Florida Non-Compete Agreements & Physician Employment Contracts
by Jonathan Pollard
In Florida, as in most states throughout the country, physician non-compete agreements are legal and enforceable. I often am critical of the use of non-compete agreements, particularly when they are used in medicine. First and foremost, restricting a patient’s right to choose his doctor simply is contrary to the public interest. Second, patients generally have relationships with specific doctors, not with entire practices. Nonetheless, such agreements are widely used in medicine. In light of this, doctors must take certain steps to protect their interests.
Doctors need to scrutinize their employment contracts. To the extent possible, every doctor contemplating signing a contract with a practice, hospital or medical group should have that contract reviewed by an attorney. This is not just about non-compete agreements. It’s about everything: compensation, bonus structure, the non-compete clause, partnership prospects, everything. If you are a new physician, a review of your contract may be less helpful, because you may not have the leverage to negotiate better terms. But if you are a mid-career physician leaving one practice and entertaining offers from a variety of other practices, you should have a lawyer working with you to evaluate the terms of each possible deal. If you do have the ability to renegotiate the terms of your employment contract, there are several key areas of the contract to address. In my view, one of the most significant issues to address is the non-compete issue, generally.
First, if you presently are subject to a non-compete agreement with your current employer, you need to exercise caution. Perhaps more than in any other industry, companies in the healthcare sector – including hospitals and medical practices – will aggressively enforce non-compete agreements. In almost every non-compete dispute involving doctors, the real issue is patients. A medical practice is fighting to prevent the doctor from leaving, joining a rival practice and then taking his patients with him. If you are that doctor, and you are changing practices under a non-compete agreement, you need to evaluate your options very carefully. If possible, you may be able to move to a practice outside of the restricted area. If not, and if there appears to be some risk of litigation, you may want any new practice that you join to indemnify you against any claims arising out of your original non-compete agreement. Although this might sound like an aggressive play, I have represented a number of doctors who were so well-established, had such strong reputations and had such a loyal patient base that their new practice was willing to indemnify them in any litigation related to their non-compete agreement with their former employer.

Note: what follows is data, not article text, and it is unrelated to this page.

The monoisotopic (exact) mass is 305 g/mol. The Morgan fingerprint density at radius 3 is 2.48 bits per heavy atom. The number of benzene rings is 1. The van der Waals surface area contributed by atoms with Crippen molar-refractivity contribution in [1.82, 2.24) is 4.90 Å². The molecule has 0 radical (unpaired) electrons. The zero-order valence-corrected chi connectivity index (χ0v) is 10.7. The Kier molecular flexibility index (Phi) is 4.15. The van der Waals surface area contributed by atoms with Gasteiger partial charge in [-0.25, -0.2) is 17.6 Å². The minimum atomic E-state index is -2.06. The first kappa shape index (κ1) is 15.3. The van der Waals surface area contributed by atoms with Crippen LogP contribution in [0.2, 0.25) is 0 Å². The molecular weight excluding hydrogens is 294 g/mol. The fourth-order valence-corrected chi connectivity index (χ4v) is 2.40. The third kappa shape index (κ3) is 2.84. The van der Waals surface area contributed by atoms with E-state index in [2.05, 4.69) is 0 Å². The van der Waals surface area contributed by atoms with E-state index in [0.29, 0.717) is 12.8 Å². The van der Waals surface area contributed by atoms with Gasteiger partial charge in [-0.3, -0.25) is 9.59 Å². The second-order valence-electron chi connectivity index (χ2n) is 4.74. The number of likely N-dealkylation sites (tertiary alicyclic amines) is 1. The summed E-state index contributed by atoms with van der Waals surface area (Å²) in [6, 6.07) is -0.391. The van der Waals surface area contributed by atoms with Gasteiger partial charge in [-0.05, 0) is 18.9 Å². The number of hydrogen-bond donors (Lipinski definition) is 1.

Second, there is the issue of a new non-compete agreement with the new practice. Most physician employment contracts will contain aggressive non-compete restrictions. For example, the contract may say that the doctor cannot practice medicine (or own any interest in a medical practice) anywhere within a twenty mile radius of any of the Company’s facilities. Suppose the company has multiple medical facilities or centers throughout the state of Florida. A doctor could very easily find herself prevented from practicing medicine in half of the state. In some instances, it may be possible to negotiate the actual language of the non-compete restriction. For instance, a real coup would be to convince the practice that a non-compete restriction is unnecessary, and instead, have them agree to a non-solicitation clause (e.g. doctor will not solicit any of the practice’s patients for two years). As you can see, a non-solicitation clause gives the doctor much more wiggle room. Suppose a doctor leaves the practices, starts a rival practice and his patients follow him. If he has a non-compete agreement, he may be in violation. But if he only has a non-solicitation agreement? The doctor is on much better footing. If the practice is not willing to agree to these sorts of concessions, a doctor can still push to narrow the geographic and/or temporal limitations of the non-compete covenant.
These are just specific non-compete issues. Obviously, any doctor should have his attorney carefully scrutinize the entire contract, not only for non-compete concerns, but also for issues related to compensation, bonuses, partnership prospects, method of dispute resolution, and numerous other issues.
Jonathan Pollard is a trial lawyer and litigator based in Fort Lauderdale, Florida. He focuses his practice on competition, particularly cases involving non-compete, trade secret and antitrust disputes and represents clients in Florida and throughout the country. He is licensed in all Florida federal and state courts and routinely represents clients in Fort Lauderdale, Miami, West Palm Beach, Boca Raton, Fort Myers, Tampa, Orlando, Jacksonville, and Sarasota.